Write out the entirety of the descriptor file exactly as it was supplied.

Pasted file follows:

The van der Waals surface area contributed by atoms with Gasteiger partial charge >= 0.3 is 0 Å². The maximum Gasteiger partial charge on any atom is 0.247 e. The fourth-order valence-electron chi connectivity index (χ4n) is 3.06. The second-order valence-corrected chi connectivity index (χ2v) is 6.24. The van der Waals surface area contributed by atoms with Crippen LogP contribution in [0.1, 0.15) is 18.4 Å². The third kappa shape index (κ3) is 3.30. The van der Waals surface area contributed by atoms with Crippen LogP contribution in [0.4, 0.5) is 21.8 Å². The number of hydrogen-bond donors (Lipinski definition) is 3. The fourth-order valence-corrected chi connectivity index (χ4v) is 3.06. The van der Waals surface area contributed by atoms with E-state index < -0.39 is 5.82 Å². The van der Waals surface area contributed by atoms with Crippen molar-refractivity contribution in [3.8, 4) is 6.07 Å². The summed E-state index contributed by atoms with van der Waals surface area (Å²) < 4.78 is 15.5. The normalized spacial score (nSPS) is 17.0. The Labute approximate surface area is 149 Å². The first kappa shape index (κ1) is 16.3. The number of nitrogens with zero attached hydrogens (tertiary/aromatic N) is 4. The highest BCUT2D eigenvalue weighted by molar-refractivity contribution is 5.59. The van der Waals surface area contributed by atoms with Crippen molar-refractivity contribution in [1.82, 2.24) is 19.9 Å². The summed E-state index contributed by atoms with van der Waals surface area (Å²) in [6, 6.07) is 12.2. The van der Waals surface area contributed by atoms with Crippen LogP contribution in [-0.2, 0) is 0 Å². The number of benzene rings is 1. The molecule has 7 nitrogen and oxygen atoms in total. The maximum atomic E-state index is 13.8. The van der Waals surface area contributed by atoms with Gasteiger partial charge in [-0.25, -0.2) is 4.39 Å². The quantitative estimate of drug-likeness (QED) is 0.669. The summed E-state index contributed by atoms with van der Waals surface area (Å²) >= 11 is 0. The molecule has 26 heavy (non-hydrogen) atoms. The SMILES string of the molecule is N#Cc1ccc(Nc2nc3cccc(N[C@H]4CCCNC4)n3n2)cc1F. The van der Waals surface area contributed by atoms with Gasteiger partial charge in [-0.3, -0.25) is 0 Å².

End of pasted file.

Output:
The van der Waals surface area contributed by atoms with Gasteiger partial charge >= 0.3 is 0 Å². The maximum Gasteiger partial charge on any atom is 0.247 e. The fourth-order valence-electron chi connectivity index (χ4n) is 3.06. The second-order valence-corrected chi connectivity index (χ2v) is 6.24. The van der Waals surface area contributed by atoms with Crippen LogP contribution in [0.1, 0.15) is 18.4 Å². The third kappa shape index (κ3) is 3.30. The van der Waals surface area contributed by atoms with Crippen LogP contribution in [0.4, 0.5) is 21.8 Å². The number of hydrogen-bond donors (Lipinski definition) is 3. The fourth-order valence-corrected chi connectivity index (χ4v) is 3.06. The van der Waals surface area contributed by atoms with E-state index < -0.39 is 5.82 Å². The van der Waals surface area contributed by atoms with Crippen molar-refractivity contribution in [3.8, 4) is 6.07 Å². The summed E-state index contributed by atoms with van der Waals surface area (Å²) < 4.78 is 15.5. The normalized spacial score (nSPS) is 17.0. The Labute approximate surface area is 149 Å². The first kappa shape index (κ1) is 16.3. The number of nitrogens with zero attached hydrogens (tertiary/aromatic N) is 4. The highest BCUT2D eigenvalue weighted by molar-refractivity contribution is 5.59. The van der Waals surface area contributed by atoms with Crippen molar-refractivity contribution in [1.82, 2.24) is 19.9 Å². The summed E-state index contributed by atoms with van der Waals surface area (Å²) in [6, 6.07) is 12.2. The van der Waals surface area contributed by atoms with Crippen LogP contribution in [-0.2, 0) is 0 Å². The number of benzene rings is 1. The molecule has 7 nitrogen and oxygen atoms in total. The maximum atomic E-state index is 13.8. The van der Waals surface area contributed by atoms with Gasteiger partial charge in [-0.25, -0.2) is 4.39 Å². The quantitative estimate of drug-likeness (QED) is 0.669. The summed E-state index contributed by atoms with van der Waals surface area (Å²) >= 11 is 0. The molecule has 26 heavy (non-hydrogen) atoms. The SMILES string of the molecule is N#Cc1ccc(Nc2nc3cccc(N[C@H]4CCCNC4)n3n2)cc1F. The van der Waals surface area contributed by atoms with Gasteiger partial charge in [-0.3, -0.25) is 0 Å².